Orientalism: A Reader
A. L. Macfie
NYU Press, 2000 - History - 382 pages
In the period of decolonization that followed World War II, a number of scholars, mainly Middle Eastern, launched a sustained assault on Orientalismthe theory and practice of representing the "East" in Western thoughtaccusing its practitioners of misrepresentation, prejudice and bias. An intense debate ensued, involving not only Orientalists but historians, sociologists, anthropologists, literary critics, scholars of cultural studies and gender studies as well as the news media.
Orientalism: A Reader provides students, scholars and general readers alike with a selection of key readings from this debate, covering a range of areas including myth, imperialism, the cultural perspective, Marxist interpretation and feminist approaches. The aim is to introduce the origins and character of the debate on Orientalism, providing a useful overview of a controversial and problematic concept from a multidisciplinary perspective. Coverage begins with late 19th-century material from thinkers such as Hegel and Marx, and moves through extracts from Nietzsche, Gramsci and Foucault to contemporary work from, Brian Turner, John Mackenzie and Edward Said. As well as a general introduction, each section and extract is introduced and there is a detailed guide to further reading.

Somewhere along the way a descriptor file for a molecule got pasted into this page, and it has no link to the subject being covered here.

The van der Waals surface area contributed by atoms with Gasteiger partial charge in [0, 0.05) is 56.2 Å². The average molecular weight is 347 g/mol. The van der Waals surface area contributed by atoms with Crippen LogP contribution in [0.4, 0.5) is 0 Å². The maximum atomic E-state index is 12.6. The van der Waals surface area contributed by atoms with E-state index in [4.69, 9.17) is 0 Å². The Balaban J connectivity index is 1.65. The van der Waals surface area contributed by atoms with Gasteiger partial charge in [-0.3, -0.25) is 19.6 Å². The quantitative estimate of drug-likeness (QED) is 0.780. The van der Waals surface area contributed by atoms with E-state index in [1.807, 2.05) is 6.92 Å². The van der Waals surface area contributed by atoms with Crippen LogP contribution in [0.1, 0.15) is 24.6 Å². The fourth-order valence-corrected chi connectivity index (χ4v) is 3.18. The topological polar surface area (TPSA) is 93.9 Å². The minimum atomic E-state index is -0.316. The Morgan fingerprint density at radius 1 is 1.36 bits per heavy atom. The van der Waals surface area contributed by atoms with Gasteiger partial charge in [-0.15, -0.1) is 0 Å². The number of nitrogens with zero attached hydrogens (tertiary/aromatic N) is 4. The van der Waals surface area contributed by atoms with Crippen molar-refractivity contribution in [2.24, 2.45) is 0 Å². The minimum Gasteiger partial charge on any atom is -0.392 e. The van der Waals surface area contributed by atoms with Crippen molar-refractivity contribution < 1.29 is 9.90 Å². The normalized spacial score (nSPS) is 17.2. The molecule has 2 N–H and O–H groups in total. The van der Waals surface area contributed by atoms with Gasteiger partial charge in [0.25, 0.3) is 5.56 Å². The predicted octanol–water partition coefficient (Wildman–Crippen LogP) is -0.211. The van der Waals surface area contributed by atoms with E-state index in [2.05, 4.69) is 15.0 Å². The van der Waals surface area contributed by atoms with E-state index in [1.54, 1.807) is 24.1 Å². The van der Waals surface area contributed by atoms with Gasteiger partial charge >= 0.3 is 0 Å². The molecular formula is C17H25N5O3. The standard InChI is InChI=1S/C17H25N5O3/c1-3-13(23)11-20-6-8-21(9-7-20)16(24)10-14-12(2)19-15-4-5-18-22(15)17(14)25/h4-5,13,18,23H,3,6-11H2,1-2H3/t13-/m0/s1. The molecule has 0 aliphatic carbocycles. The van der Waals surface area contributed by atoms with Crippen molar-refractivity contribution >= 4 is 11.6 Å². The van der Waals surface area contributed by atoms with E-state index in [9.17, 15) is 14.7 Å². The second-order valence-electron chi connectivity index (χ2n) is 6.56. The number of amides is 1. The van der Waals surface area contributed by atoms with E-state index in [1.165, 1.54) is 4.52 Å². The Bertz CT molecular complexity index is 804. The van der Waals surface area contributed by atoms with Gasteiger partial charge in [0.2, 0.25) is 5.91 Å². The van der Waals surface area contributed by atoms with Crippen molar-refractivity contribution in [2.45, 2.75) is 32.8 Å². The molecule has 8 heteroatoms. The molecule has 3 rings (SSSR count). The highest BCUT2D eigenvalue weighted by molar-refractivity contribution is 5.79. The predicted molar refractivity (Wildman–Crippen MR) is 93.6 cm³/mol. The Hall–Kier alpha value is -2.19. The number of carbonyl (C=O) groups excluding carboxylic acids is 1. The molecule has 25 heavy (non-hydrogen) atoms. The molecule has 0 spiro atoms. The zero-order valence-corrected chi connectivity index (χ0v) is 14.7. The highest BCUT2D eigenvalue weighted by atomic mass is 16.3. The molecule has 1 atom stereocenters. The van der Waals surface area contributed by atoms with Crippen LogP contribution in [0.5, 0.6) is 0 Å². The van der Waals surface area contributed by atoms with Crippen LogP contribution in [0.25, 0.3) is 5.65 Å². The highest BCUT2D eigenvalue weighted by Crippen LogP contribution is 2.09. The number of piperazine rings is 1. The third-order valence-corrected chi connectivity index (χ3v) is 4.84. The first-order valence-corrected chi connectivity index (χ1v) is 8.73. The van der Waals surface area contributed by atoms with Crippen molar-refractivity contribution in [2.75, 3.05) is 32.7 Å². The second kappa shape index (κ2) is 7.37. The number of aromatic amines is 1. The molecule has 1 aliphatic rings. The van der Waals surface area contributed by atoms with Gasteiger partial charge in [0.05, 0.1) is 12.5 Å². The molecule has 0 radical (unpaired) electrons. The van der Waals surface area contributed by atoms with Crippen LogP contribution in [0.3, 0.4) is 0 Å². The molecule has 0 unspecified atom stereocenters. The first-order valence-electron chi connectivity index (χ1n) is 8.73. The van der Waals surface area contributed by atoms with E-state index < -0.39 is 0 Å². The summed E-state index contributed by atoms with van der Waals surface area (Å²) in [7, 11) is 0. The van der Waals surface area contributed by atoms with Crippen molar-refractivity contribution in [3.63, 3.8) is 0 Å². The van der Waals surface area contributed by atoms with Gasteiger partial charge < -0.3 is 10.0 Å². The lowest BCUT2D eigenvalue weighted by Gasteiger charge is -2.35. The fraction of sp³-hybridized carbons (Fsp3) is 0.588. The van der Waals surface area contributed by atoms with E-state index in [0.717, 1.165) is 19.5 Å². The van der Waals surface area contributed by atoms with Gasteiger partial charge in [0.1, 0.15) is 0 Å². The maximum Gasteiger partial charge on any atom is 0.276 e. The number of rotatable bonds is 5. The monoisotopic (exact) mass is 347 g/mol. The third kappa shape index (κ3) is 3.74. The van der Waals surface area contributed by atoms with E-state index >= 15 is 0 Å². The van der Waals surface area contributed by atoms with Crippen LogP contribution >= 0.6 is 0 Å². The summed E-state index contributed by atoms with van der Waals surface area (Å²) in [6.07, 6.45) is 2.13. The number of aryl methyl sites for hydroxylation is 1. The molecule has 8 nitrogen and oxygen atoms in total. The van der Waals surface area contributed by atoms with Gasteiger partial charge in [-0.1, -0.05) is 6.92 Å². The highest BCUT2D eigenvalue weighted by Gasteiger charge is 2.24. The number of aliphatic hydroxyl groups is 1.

Contributors: Anouar Abdel-Malek, Aijaz Ahmad, Sadik Jalal al-'Azm, Fred Dallmayr, Michel Foucault, Francesco Gabrieli, Antonio Gramsci, G.W.F Hegel, Ronald Inden, Richard King, David Kopf, Bernard Lewis, Donald P. Little, L. Lowe, John MacKenzie, Pierre Martino, Karl Marx, Billie Melman, James Mill, B.J. Moore-Gilbert, Friedrich Nietzsche, Sheldon Pollock, Michael Richardson, Edward Said, Stuart Schaar, Raymond Schwab, A.L. Tibawi, Bryan S. Turner and Ernest J. Wilson III.